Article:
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Yankees invite 26 to Spring Training

Yankees invite 26 to Spring Training

NEW YORK -- The Yankees announced on Tuesday that they have invited 26 non-roster players to Spring Training in Tampa, Fla., bringing the total number of players scheduled to report to 66.

Two on the list have previously worn pinstripes in New York and will be trying to make the Yankees' Opening Day roster: infielder Nick Green and right-hander Darrell Rasner.

Green, 29, saw September action with the Mariners last season after batting .240 with two home runs and four RBIs with New York in 2006. Rasner, 27, made the Yankees' Opening Day roster and went 1-3 with a 4.01 ERA over two stints with the Yankees. His season was interrupted by a fractured right index finger on May 19.

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The Yankees' invitee list also features seven players who have previously appeared in Major League competition, including outfielder Jason Lane, who slugged a career-high 26 home runs for the Houston Astros in 2005.

Signed to a Minor League contract, the 31-year-old Lane is a career .241 hitter in 497 games with the Astros and Padres. The Yankees envision Lane competing for their first-base position, along with Jason Giambi, Wilson Betemit and Shelley Duncan.

Other non-roster invitees with big league experience include infielder Bernie Castro, right-hander Daniel Giese, left-hander Heath Phillips, infielder Cody Ransom, right-hander Scott Strickland and left-hander Billy Traber.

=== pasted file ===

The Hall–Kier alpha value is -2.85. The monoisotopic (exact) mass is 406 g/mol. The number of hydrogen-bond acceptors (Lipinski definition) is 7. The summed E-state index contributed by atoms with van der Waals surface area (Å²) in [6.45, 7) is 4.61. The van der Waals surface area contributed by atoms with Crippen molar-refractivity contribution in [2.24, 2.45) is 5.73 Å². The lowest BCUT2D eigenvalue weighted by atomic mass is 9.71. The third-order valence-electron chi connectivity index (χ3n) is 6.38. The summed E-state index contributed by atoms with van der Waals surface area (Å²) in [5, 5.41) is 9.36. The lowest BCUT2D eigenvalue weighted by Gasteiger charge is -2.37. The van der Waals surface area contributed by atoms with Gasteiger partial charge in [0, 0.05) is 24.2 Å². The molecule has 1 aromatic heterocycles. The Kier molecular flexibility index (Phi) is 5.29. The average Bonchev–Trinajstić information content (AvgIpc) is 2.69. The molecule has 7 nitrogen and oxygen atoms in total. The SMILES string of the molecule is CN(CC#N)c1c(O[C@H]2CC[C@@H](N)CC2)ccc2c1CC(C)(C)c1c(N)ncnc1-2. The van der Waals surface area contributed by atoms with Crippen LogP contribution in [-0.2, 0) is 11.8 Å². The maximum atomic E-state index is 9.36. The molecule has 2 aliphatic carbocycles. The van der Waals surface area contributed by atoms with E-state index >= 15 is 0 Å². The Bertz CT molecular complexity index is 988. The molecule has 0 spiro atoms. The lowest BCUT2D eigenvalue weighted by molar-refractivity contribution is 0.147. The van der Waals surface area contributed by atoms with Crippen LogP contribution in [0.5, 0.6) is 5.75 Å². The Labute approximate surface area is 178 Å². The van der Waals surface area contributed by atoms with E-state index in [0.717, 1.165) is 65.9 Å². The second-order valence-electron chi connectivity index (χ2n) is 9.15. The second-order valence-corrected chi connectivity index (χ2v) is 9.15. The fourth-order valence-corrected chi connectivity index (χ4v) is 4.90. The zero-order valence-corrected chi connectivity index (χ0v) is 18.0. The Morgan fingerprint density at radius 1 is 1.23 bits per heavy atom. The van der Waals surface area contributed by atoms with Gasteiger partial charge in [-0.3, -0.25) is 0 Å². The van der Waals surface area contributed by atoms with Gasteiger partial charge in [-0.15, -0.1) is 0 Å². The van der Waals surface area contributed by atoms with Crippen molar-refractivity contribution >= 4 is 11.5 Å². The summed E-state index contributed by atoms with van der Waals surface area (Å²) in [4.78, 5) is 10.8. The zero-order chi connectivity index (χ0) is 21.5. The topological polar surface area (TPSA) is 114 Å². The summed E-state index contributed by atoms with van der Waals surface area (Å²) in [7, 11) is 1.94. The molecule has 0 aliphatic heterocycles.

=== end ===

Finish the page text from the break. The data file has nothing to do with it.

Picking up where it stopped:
The Yankees also invited the following players: right-handers Alan Horne, Steven Jackson, Daniel McCutchen and Mark Melancon; catchers Kyle Anson, Jason Brown, Jesus Montero, P.J. Pilittere and Austin Romine; infielders Eric Duncan and Marcos Vechionacci; and outfielders Brett Gardner, Justin Christian, Colin Curtis, Austin Jackson, Greg Porter and Jose Tabata.

The Yankees' list of non-roster invitees includes nine pitchers, five catchers, five infielders and seven outfielders. Pitchers and catchers are scheduled to report to Legends Field on Feb. 14, the first Spring Training under new manager Joe Girardi.

Bryan Hoch is a reporter for MLB.com. This story was not subject to the approval of Major League Baseball or its clubs.

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